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Md. couple: Health costs may kill business

WASHINGTON — The struggle to maintain affordable health care coverage may end a Maryland family’s 14-year “good run” of operating their own businesses.

Silver Spring residents Cynthia and Eric Cathcart detailed how American middle-class families are suffering because of the high cost of health insurance at a news conference in the Capitol Tuesday. They were joined by Sens. Ben Cardin, D-Md.; Kay Hagan, D-N.C.; Ted Kaufman, D-Del.; Paul Kirk, D-Mass.; and Amy Klobuchar, D-Minn.

Eric Cathcart, 53, may have to “let it go” and “join a large organization”  — forgoing his Potomac Talent LLC and other businesses — because the self-employed, middle-class family cannot afford the rising cost of health insurance, he said.

“The economy is working against me, so I just can’t afford to pay more for insurance,” Cathcart later said.

The family looked into joining a musicians’ union in hopes of getting cheaper rates, but found they’d pay $1,700 a month under the group plan, according to Cynthia Cathcart, 50.

So the Cathcarts applied to two different insurance companies. One rejected Eric, while the other turned down their son Alex, 19, because of their pre-existing conditions — obesity and mild autism, respectively, the family said.

The family ended up getting coverage through two policies — Eric Cathcart under one and his wife, son and their other son Brian, 17, under another, paying about $700 a month for premiums, he said.

The expense of health insurance is “setting up two classes of people — people who have it and people who don’t,” Cynthia said.

Middle-class families like the Cathcarts motivate the lawmakers to “make sure we get it done sooner rather than later,” said Cardin, referring to the Democrats’ efforts to pass health care reform legislation by the end of the year.

The Senate is awaiting analysis from the Congressional Budget Office on its health care reform legislation, Cardin said.

The House passed its health care bill Nov. 7, 220-215. Maryland Reps. Frank Kratovil, an Eastern Shore Democrat, and Roscoe Bartlett, a Republican representing Western Maryland, voted against the legislation.

“The House-approved Democratic bill is a prescription for worse health care for all Americans,” Bartlett said in an e-mail message. “According to a new study released by the Department of Health and Human Services’ Centers for Medicare and Medicaid Services, the House bill would increase the cost of health care, reduce health care services for senior citizens and reduce access to care for many middle-income Americans.”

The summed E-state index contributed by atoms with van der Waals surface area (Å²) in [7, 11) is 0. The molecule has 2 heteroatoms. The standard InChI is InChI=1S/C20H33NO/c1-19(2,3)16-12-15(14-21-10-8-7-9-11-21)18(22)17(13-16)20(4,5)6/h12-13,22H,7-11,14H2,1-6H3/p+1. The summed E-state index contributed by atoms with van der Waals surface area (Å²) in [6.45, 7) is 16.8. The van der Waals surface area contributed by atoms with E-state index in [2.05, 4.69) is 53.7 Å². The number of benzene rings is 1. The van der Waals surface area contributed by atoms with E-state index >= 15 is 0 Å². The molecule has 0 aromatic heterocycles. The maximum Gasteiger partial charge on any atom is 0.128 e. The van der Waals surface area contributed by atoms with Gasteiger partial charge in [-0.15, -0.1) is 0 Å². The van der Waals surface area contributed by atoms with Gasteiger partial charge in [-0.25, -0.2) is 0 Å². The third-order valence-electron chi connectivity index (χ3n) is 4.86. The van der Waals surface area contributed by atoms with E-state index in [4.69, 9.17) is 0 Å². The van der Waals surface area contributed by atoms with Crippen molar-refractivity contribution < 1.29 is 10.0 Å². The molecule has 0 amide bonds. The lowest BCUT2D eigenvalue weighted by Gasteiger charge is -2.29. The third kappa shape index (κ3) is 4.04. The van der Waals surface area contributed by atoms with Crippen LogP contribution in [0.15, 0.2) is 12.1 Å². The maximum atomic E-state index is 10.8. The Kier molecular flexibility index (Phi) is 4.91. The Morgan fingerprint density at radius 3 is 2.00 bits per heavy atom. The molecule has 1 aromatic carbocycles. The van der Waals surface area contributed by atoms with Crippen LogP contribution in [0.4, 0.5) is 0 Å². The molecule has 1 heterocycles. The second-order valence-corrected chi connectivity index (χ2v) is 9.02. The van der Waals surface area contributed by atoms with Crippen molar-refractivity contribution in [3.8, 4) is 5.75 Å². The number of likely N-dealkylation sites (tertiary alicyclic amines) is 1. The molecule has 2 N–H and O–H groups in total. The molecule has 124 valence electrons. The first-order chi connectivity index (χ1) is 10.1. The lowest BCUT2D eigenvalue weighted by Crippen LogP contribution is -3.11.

Cardin underscored the urgency of health care reform, saying 230 Marylanders lose their health care coverage every day.

Also, 71 percent of Marylanders are insured through one or two companies, according to Cardin.

“That’s not competitive,” Cardin said. “We need more choice in order to protect middle-income families in America.”

Cardin also said health care reform will help small business owners and self-employed workers stay in business, bringing down the unemployment.

“This is about saving jobs, this is about economic growth,” Cardin said. “Health care is draining our economy.”

The Democratic senators held a similar news conference last week with Mark Derbyshire, of Aberdeen, who owns Park Moving and Storage.

One comment

  1. What a sham!

    The obvious answer to the very real problem of rising health care costs is to remove the straitjacket of regulations that prevent the health care industry from competing for the business of people like the Cathcarts.

    First, allow for insurers to compete across state lines so there businesses and families have far more options to choose from and competition for their business.

    Second, make it more attractive for young and healthy individuals to purchase a health plan with tax incentives and the ability to purchase catastrophic coverage, helping to offset the costs of persons with conditions that are expensive to insure.

    Third, encourage greater competition for health care business by allowing more providers to enter the health care practice. Increase the number of doctors and nurses by expanding the residency and medical school slots available and allow immigration of the finest doctors from other countries into the United States. Regulations can be modified which would allow for medical practices to innovate with the use of nurse practitioners and para-professionals.

    Finally, move away from an insurance-based model of health care and toward a free-market approach where consumers can decide for themselves the types of coverages and benefits they want. Studies have proven that when consumers pay out of pocket for care, they are much smarter about the quality and frequency of care.

    The approach being rammed down the throats of the American people by Democrats in Congress is like swatting a fly with an elephant gun. It will wreck the quality of health care in this country and bankrupt the United States Treasury and, ultimately, people like the Cathcarts will end up with poor or non-existent coverage as government is forced to ration health care to ever greater degrees in an effort to keep costs down.

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